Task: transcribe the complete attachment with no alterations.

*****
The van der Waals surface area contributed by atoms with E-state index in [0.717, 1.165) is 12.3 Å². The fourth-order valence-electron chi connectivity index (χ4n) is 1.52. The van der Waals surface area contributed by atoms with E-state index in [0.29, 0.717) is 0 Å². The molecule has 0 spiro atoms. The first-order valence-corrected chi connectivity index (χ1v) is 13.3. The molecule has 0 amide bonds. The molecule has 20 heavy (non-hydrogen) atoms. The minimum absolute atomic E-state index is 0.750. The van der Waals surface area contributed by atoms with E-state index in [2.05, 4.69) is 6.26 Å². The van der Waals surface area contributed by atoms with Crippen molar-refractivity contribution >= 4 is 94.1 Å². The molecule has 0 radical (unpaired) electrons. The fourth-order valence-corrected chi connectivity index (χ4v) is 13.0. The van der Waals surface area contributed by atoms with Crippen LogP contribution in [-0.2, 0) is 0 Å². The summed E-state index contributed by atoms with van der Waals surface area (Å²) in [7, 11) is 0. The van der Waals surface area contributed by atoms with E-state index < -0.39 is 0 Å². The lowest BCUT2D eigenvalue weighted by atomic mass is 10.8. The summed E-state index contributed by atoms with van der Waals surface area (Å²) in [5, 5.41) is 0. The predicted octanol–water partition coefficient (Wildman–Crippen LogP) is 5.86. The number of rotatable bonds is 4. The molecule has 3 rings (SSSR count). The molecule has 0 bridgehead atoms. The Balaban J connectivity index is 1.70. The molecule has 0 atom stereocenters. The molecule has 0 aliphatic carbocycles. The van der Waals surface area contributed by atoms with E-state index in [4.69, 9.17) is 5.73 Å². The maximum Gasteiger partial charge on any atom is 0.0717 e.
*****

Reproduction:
The van der Waals surface area contributed by atoms with E-state index in [0.717, 1.165) is 12.3 Å². The fourth-order valence-electron chi connectivity index (χ4n) is 1.52. The van der Waals surface area contributed by atoms with E-state index in [0.29, 0.717) is 0 Å². The molecule has 0 spiro atoms. The first-order valence-corrected chi connectivity index (χ1v) is 13.3. The molecule has 0 amide bonds. The molecule has 20 heavy (non-hydrogen) atoms. The minimum absolute atomic E-state index is 0.750. The van der Waals surface area contributed by atoms with E-state index in [2.05, 4.69) is 6.26 Å². The van der Waals surface area contributed by atoms with Crippen molar-refractivity contribution >= 4 is 94.1 Å². The molecule has 0 radical (unpaired) electrons. The fourth-order valence-corrected chi connectivity index (χ4v) is 13.0. The van der Waals surface area contributed by atoms with Crippen LogP contribution in [-0.2, 0) is 0 Å². The summed E-state index contributed by atoms with van der Waals surface area (Å²) in [7, 11) is 0. The van der Waals surface area contributed by atoms with E-state index < -0.39 is 0 Å². The lowest BCUT2D eigenvalue weighted by atomic mass is 10.8. The summed E-state index contributed by atoms with van der Waals surface area (Å²) in [5, 5.41) is 0. The predicted octanol–water partition coefficient (Wildman–Crippen LogP) is 5.86. The number of rotatable bonds is 4. The molecule has 3 rings (SSSR count). The molecule has 0 bridgehead atoms. The Balaban J connectivity index is 1.70. The molecule has 0 atom stereocenters. The molecule has 0 aliphatic carbocycles. The van der Waals surface area contributed by atoms with E-state index in [4.69, 9.17) is 5.73 Å². The maximum Gasteiger partial charge on any atom is 0.0717 e.